Irina Shayk, Armie Hammer, and other celebrities have been accused of “rehabilitating the image” of Saudi Arabia. For posts from the festival

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Models and actors were allegedly offered six-figure amounts for publishing with an event tag.

A large electronic music festival, MDL Beast, took place in Saudi Arabia from December 19 to 21, where David Guetta, Tiësto and Steve Aoki also performed. The event was attended by celebrities who called the evening “magical”, and in social networks, they were accused of “rehabilitating the image” of a country where human rights are often violated.

The photos from the festival were posted on Instagram by actors Armie Hammer and Ed Westwick, models Irina Shayk, Joan Smalls, Halima Aden, and Alessandra Ambrosio. The fact that posts were paid by sponsors was revealed only by Ambrosio and Aiden. Celebrities praised the festival, and Hammer emphasized that he felt a “cultural shift.”

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Great time at @mdlbeast 🎆✨🎶 #soundstorm #ad

A post shared by Alessandra Ambrosio (@alessandraambrosio) on

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With Stellz 🎼 @mdlbeast #saudiarabia

A post shared by irinashayk (@irinashayk) on

First, the posts of influencers noticed the Diet Prada Instagram account, where they criticize the fashion industry. The profile said that this trip is part of a large-scale campaign to change the image of Saudi Arabia, where the “worst humanitarian crisis in the world” occurs.

Diet Prada, citing anonymous sources, said celebrities with millions of followers on Instagram were offered six-figure amounts for posting from a festival with the right tag. There is no official confirmation of this yet.

Model Emily Ratajkowski refused to go to the festival and commented on her decision for Diet Prada: “It is important to make clear my support for women’s rights, the LGBT community, freedom of expression and the right to a free press.” She was publicly supported by transgender model Teddy Quinlivan. After the announcement, her account was attacked by bots from Saudi Arabia.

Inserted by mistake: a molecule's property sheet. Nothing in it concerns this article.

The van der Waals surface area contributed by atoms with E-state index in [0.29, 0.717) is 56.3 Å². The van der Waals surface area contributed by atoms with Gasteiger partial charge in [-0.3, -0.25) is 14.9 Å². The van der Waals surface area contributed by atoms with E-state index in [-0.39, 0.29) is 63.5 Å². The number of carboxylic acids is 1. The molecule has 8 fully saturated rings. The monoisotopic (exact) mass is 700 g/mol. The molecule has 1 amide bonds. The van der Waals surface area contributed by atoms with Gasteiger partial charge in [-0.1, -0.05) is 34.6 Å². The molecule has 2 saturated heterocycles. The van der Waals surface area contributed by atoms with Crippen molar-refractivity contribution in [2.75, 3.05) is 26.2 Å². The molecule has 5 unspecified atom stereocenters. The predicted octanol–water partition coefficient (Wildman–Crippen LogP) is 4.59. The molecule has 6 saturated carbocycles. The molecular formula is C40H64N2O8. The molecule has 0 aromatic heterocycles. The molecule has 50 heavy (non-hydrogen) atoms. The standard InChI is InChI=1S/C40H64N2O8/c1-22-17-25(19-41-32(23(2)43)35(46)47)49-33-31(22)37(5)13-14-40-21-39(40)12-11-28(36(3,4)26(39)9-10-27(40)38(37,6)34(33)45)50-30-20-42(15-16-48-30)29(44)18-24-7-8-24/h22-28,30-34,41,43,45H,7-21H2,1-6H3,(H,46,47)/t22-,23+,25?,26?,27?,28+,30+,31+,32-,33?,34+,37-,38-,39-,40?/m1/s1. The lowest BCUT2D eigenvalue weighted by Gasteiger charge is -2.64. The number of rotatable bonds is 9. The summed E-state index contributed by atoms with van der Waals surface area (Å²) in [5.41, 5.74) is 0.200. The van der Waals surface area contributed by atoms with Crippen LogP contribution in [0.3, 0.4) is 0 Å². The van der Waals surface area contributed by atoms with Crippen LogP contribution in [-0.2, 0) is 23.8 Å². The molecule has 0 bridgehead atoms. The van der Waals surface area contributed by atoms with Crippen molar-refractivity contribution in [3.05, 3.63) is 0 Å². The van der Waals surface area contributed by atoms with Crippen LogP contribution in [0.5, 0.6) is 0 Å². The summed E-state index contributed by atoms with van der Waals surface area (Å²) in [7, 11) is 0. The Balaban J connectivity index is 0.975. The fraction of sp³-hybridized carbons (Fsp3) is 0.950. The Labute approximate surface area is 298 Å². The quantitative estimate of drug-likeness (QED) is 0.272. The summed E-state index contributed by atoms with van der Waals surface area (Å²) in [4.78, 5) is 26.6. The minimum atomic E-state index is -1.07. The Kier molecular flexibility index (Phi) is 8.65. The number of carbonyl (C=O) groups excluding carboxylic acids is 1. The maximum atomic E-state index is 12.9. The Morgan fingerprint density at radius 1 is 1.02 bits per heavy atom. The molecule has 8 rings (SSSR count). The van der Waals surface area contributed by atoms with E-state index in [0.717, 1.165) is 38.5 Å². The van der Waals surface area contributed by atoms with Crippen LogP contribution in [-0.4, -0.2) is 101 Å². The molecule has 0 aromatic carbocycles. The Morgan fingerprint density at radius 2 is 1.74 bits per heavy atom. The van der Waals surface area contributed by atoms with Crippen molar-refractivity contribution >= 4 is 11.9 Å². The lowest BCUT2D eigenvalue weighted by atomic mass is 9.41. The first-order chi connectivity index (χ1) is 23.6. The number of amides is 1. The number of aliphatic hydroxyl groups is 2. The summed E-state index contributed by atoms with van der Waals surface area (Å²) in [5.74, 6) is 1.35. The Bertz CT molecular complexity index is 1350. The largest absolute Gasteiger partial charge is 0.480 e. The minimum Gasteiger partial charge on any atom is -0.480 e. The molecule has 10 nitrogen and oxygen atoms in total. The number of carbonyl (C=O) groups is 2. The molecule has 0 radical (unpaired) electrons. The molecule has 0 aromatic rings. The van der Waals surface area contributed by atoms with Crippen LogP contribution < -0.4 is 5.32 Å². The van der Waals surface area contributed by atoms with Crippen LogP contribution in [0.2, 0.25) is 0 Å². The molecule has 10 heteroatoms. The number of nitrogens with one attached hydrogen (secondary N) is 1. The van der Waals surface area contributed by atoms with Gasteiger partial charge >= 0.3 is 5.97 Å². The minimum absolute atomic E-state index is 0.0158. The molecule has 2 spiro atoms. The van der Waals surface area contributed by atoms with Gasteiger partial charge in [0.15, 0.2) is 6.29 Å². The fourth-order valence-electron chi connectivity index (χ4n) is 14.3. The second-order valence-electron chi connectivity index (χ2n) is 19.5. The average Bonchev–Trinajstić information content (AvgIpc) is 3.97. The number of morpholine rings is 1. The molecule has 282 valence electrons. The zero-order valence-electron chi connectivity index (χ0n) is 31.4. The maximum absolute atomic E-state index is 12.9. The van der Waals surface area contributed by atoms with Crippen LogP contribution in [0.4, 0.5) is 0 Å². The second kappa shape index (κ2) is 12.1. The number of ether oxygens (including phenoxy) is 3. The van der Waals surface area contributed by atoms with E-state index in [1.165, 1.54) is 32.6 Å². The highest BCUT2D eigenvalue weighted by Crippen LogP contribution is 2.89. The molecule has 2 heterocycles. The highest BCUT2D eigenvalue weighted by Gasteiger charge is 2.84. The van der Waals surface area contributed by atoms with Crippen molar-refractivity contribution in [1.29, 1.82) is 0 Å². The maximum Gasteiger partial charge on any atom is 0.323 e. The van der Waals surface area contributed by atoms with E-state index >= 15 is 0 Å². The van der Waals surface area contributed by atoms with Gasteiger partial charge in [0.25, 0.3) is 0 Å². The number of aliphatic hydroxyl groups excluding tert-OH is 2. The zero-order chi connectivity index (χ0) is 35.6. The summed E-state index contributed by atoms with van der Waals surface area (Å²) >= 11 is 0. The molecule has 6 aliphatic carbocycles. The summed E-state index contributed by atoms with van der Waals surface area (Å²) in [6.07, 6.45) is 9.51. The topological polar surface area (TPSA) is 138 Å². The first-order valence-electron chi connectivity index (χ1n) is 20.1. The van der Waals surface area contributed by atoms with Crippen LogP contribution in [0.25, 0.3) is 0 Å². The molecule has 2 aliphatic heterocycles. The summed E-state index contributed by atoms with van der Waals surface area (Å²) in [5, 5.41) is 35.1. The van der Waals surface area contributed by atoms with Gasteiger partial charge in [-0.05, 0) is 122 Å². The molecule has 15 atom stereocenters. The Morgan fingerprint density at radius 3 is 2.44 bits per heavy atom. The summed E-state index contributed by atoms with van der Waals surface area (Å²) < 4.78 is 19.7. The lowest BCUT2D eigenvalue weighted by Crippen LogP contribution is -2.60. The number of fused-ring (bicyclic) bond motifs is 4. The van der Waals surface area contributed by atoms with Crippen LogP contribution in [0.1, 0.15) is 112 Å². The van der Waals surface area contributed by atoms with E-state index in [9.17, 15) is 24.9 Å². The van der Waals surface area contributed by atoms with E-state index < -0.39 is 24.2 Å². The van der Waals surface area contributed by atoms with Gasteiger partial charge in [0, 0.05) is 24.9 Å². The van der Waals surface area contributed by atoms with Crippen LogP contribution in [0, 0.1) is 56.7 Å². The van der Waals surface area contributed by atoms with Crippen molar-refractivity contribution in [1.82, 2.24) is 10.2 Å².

Social networks also criticized celebrities for “venality.” Users recalled that in 2018, the journalist Jamal Khashoggi, who criticized his country’s authorities, was killed at the consulate of Saudi Arabia in Turkey. The UN recognized the organizer of the assassination of Crown Prince Mohammad Bin Salman Al Saud.

Twitter also noted that there is a death penalty for LGBT people in the state through stoning; earlier there women were tortured and sent to prison, who spoke out for their right to drive a car, and dropped bombs on the civilian population of Yemen.

In August 2017, women were allowed to drive a car without the permission of a man, but they were still forbidden to leave prison, get married or hide in a shelter from domestic violence without the consent of a male guardian. Women also do not have the right to transfer citizenship to children or consent to their marriage. Given all this, according to some users, putting Saudi Arabia in a positive light for money is “embarrassing”.

This is not the first time that celebrities and influencers have been criticized for advertising Saudi Arabia as a tourist destination. In September, tourist visas began to be issued in the country, allowed unmarried foreign couples to rent one hotel room and allowed foreign women to live in hotels alone. After that, influencers published paid posts with pictures from Saudi Arabia and positive comments about the tourist experience in the state.


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